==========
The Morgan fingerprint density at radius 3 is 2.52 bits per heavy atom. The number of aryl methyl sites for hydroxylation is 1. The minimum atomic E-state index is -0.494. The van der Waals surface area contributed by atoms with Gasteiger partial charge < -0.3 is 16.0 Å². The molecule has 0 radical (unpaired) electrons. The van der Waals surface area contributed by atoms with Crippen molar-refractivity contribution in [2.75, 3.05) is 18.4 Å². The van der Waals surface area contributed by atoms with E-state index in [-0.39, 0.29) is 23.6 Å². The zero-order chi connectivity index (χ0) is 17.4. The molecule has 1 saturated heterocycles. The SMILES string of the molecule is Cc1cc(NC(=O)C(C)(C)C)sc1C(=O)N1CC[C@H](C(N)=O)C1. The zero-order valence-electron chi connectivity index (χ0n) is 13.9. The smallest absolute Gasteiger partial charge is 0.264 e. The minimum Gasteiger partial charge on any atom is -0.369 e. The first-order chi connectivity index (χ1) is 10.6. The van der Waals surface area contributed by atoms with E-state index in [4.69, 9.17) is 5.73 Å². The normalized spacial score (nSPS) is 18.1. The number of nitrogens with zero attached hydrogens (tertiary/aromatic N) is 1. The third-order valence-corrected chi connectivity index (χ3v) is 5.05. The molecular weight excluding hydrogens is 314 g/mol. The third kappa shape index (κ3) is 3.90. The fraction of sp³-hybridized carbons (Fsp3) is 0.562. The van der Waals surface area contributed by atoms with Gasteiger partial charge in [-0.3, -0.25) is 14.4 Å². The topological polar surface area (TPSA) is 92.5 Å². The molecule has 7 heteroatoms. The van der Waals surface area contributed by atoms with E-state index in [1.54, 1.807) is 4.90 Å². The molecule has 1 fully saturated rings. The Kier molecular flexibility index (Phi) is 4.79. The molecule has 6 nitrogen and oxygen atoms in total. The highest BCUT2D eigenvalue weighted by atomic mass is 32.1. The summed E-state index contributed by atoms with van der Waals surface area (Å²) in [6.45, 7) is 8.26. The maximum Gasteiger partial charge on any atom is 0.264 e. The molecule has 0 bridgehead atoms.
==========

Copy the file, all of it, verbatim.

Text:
The Morgan fingerprint density at radius 3 is 2.52 bits per heavy atom. The number of aryl methyl sites for hydroxylation is 1. The minimum atomic E-state index is -0.494. The van der Waals surface area contributed by atoms with Gasteiger partial charge < -0.3 is 16.0 Å². The molecule has 0 radical (unpaired) electrons. The van der Waals surface area contributed by atoms with Crippen molar-refractivity contribution in [2.75, 3.05) is 18.4 Å². The van der Waals surface area contributed by atoms with E-state index in [-0.39, 0.29) is 23.6 Å². The zero-order chi connectivity index (χ0) is 17.4. The molecule has 1 saturated heterocycles. The SMILES string of the molecule is Cc1cc(NC(=O)C(C)(C)C)sc1C(=O)N1CC[C@H](C(N)=O)C1. The zero-order valence-electron chi connectivity index (χ0n) is 13.9. The smallest absolute Gasteiger partial charge is 0.264 e. The minimum Gasteiger partial charge on any atom is -0.369 e. The first-order chi connectivity index (χ1) is 10.6. The van der Waals surface area contributed by atoms with E-state index in [4.69, 9.17) is 5.73 Å². The normalized spacial score (nSPS) is 18.1. The number of nitrogens with zero attached hydrogens (tertiary/aromatic N) is 1. The third-order valence-corrected chi connectivity index (χ3v) is 5.05. The molecular weight excluding hydrogens is 314 g/mol. The third kappa shape index (κ3) is 3.90. The fraction of sp³-hybridized carbons (Fsp3) is 0.562. The van der Waals surface area contributed by atoms with Gasteiger partial charge in [-0.3, -0.25) is 14.4 Å². The topological polar surface area (TPSA) is 92.5 Å². The molecule has 7 heteroatoms. The van der Waals surface area contributed by atoms with E-state index in [1.54, 1.807) is 4.90 Å². The molecule has 1 fully saturated rings. The Kier molecular flexibility index (Phi) is 4.79. The molecule has 6 nitrogen and oxygen atoms in total. The highest BCUT2D eigenvalue weighted by atomic mass is 32.1. The summed E-state index contributed by atoms with van der Waals surface area (Å²) in [6.45, 7) is 8.26. The maximum Gasteiger partial charge on any atom is 0.264 e. The molecule has 0 bridgehead atoms.